Monday, January 24, 2011
My Interview: Dan Harrington, author of Who's At the Door
Dan Harrington is a freelance writer in Maine whose work has appeared in LDS Church News, The Kennebec Journal and Village Soup. "Who's at the Door?" is his first book.
Cheri: I read in your author bio that you once tried to interview a talking Rudolph the Red Nosed Reindeer. Now that you’re a little older, who is the person you’d want to interview the most?
Dan: Gosh, that's a tough one! There are so many possibilities. I've always been a fan of Arnold Schwarzenegger, so probably him.
Cheri: I’ve lived in AZ, OK, and UT, and visited a few other states, including NY. But that’s about the extent of my travels. Augusta, Maine is a place on a map to me. What is it like to live in Maine?
Dan: Get ready to be surrounded by trees, trees, and more trees. Mainers think trees make the best neighbors.
Maine is very spread out and our cities are small compared to most places. Our largest city, Portland, has a population of roughly 65,000, so it's about a third the size of Salt Lake City.
We have a beautiful landscape and rugged coastline. One thing that's unique about Maine is that there are no billboards anywhere in the state—they're actually illegal. There's a strong sense of keeping the land as pristine as possible.
Cheri: Your Spock reference in the first chapter made me giggle a little. Are you a sci-fi fan?
Dan: Absolutely. I've always loved Sci-Fi and Fantasy.
Cheri: I particularly appreciated your “Note from the Author” at the beginning of the book. It’s true that being a church investigator can be solitary, particularly if you receive little support from your family. Did your family support your investigation into the LDS Church?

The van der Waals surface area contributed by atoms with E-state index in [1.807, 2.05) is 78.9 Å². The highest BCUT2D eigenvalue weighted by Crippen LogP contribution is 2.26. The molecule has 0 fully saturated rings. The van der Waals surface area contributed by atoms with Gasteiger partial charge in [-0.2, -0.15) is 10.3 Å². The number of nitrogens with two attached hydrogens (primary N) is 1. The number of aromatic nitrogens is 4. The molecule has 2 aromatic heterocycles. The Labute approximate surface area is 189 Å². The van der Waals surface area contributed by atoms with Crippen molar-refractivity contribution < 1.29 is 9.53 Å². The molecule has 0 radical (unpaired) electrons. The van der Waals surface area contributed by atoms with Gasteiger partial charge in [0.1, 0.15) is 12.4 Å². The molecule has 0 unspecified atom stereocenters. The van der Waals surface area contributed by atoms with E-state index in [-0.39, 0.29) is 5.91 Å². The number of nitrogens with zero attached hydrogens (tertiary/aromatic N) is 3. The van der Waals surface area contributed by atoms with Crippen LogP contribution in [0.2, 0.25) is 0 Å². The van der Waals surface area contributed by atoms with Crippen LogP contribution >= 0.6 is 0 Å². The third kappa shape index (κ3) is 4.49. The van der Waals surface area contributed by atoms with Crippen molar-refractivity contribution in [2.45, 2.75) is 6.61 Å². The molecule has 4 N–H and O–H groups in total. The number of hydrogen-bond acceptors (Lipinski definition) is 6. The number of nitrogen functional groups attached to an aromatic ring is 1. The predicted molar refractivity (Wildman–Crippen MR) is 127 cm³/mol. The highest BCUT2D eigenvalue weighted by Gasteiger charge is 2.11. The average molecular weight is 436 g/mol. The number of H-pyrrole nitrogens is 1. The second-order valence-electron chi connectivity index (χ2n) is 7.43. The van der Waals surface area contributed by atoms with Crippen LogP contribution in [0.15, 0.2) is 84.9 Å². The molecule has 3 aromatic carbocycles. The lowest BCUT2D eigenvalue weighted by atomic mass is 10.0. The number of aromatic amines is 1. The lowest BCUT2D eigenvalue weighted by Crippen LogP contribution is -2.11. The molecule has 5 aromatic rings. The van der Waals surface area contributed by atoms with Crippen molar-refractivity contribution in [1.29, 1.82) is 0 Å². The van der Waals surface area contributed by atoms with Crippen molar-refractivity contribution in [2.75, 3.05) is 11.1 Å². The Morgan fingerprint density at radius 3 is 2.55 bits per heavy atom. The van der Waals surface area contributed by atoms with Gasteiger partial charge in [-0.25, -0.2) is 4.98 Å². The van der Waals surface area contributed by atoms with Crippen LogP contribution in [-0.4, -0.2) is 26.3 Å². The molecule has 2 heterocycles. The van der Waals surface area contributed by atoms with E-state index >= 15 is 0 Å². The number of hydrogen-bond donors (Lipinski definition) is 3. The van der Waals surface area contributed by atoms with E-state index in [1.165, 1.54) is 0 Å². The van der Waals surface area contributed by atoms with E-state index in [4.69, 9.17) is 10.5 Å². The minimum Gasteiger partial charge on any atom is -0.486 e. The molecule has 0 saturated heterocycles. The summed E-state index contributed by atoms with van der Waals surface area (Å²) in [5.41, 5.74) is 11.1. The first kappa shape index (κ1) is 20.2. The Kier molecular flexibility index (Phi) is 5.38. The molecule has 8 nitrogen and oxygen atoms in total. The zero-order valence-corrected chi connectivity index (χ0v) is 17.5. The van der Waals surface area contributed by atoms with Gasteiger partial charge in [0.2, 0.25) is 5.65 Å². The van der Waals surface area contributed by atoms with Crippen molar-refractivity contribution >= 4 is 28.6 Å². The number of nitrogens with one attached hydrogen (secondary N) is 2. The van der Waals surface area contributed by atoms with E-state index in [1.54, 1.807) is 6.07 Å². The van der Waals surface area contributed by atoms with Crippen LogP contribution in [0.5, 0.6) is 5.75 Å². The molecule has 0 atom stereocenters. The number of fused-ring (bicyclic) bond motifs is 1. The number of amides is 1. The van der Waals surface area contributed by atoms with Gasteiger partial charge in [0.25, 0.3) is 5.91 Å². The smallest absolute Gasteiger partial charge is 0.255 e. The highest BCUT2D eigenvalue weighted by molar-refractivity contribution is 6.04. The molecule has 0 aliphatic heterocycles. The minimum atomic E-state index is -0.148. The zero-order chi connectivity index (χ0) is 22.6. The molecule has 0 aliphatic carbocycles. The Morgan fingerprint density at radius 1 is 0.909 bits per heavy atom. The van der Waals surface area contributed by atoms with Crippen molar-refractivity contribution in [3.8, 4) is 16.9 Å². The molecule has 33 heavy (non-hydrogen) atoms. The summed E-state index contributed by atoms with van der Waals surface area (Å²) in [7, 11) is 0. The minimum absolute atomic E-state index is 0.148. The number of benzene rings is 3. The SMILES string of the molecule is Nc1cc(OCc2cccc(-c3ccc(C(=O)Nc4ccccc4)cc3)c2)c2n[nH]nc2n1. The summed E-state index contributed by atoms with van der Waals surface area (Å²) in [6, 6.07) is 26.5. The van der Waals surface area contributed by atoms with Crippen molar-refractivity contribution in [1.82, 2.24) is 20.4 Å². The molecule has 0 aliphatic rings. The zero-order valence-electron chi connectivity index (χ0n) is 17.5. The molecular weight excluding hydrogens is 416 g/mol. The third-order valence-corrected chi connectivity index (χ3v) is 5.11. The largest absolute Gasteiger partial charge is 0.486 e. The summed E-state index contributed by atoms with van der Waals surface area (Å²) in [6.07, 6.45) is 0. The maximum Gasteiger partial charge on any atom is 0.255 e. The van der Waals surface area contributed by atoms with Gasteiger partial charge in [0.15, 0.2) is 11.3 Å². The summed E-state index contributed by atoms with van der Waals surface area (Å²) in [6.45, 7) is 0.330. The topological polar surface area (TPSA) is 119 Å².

Dan: They were actually indifferent to it. They thought the LDS Church was fine but showed no great interest in my studies.
They did enjoy watching some of the LDS videos I got from the missionaries such as the Restoration video and the Testaments DVD, so they thought the LDS Church could make cool movies, but they saw them as good, inspiring tales, nothing more.
I wound up watching “The Work and the Glory” one weekend, and my mother thought it was great.
Cheri: Before meeting the Elders, did you ever consider that a twenty-year-old man could be so centered, humble or straight-forward? What were you like at twenty?
Dan: No because most of the 20 year olds I know are either very cocky and unemployed (strange how those two go together) or lost and still feeling life out.
I definitely fit into the latter category. I was a real dreamer filled with ideals but also very shy. One reason I connected with the missionaries is because they tend to be idealistic.There's something very energetic about that age whether you're meeting LDS elders or even volunteers in the Peace Corp.
Thanks, Dan. I really enjoyed getting to know you.
Remember, readers, you're going to want to check out Dan's BLOG, Mike's BLOG, and Maggie's BLOG for our newest installments this week. And if you need a refresher on my contest rules, click HERE.